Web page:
3. P.S.—Writes concerning the infringement of the conditions of sale of certain trees in Sussex to the Lord Admiral. —Berwick, 15 Aug. 1569. Signed.
Add. Endd. Pp. 2.
August 15. 384. Thomas Randolph to Lord Hunsdon.
Thus far has returned from his long journey, having brought with him an Ambassador from the Emperor (of Russia), a man of good calling and well esteemed of His Highness. His train is about three score persons. His provision was greater than their ships were able to bestow. What his doings will be, and how he will govern himself who now comes into a new world and school of good manners, they will know by the issue. Worse entertainment there was never shown to any than to himself for a long time, but in the end he sped right well.—"Upon the wild seas aboard the "Harrye," 15 Aug. 1569. Between Skewtesenes in Norway and Shetland, the pole elevated 61 degrees." Signed.
Add. Endd. P. 2/3.
August 16. 385. The Spanish Ambassadors instructions to Jacob [Burgos].
Directs him to require that the present commissioners appointed to view the goods of Spanish subjects which have been stayed in England may be dismissed, and their malpractices inquired into.
Endd. Lat. P. 1.
August 16. 386. A Memorial from the Spanish Ambassador.
Complains of the unfair proceedings of the commissioners appointed to inspect and sell the Spanish goods which have been stayed.—London, 16 Aug. 1569.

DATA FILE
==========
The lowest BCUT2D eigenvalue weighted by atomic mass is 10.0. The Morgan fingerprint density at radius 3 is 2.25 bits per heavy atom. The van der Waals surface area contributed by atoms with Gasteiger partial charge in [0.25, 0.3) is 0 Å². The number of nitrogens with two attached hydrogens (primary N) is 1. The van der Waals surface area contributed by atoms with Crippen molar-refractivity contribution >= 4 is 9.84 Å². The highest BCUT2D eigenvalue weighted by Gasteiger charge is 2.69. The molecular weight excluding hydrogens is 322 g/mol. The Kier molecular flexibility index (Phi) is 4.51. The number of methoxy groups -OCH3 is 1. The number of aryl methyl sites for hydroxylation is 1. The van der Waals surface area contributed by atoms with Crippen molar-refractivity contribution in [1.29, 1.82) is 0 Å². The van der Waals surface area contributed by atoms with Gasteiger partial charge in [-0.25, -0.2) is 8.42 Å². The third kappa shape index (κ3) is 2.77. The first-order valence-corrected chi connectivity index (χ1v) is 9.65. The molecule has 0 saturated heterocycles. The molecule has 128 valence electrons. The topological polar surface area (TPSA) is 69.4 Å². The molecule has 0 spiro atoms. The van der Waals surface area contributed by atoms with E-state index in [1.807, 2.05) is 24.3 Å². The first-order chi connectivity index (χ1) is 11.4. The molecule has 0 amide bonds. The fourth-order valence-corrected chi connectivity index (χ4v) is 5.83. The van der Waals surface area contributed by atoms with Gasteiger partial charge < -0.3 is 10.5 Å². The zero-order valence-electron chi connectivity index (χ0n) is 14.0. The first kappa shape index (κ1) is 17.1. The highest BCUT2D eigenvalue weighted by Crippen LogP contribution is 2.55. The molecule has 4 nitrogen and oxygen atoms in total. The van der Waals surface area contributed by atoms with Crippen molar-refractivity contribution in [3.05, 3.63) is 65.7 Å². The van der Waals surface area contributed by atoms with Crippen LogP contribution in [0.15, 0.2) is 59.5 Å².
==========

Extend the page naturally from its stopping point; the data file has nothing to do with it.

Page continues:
Endd. Span. Pp. 1½.
August 16. 387. The Count of Montgomery to the Prince of Navarre.
Has defeated and taken prisoner M. De Terrides with the most part of his officers and soldiers, together with their artillery, arms, and horses. Sends a copy of the capitulation with M. De Terrides and a list of the prisoners.—Orthez, 16 Aug. 1569. Signed.
388. Composition between MM. Montgomery and Terrides.
Arrangements for the exchange and ransom of M. De Terrides and his officers. The common soldiers to depart without arms, unless they prefer to enlist under Montgomery. The artillery in the town and castle of Orthez to be surrendered to Montgomery for the use of the Prince of Navarre. List of prisoners annexed.
Copy. Fr. Pp. 2½.
389. Another copy of the above.
Fr. Pp. 2.
390. Another copy of the above.
Fr. Pp. 3¼.
August 16. 391. Charles IX. to Cecil.
Thanks him for his good offices for the preservation of peace and friendship between him and the Queen of England, which he desires he will continue.—Amboise, 16 August 1569. Signed.
Add. Endd. Fr. P. ¼.
August 17. 392. Albert Frederick of Brandenburgh to the Queen.
Having lost both his parents in one day, he sent to Antwerp for the purpose of having a monument made, as this cannot be completed on account of the scarcity of alabaster, he desires licence to export a ship load from England.— Konigsburgh, 17 August 1569. Signed.
Add. Endd. Lat. Pp. 1¼.
August 18. 393. The Regent Murray to [Cecil].
Sends him a tarsel and a falcon, and desires to understand some taste of his mind.—St. Andrews, 18 August 1569. Signed.
P. ¼.
August 20. 394. The Queen to the Regent Murray.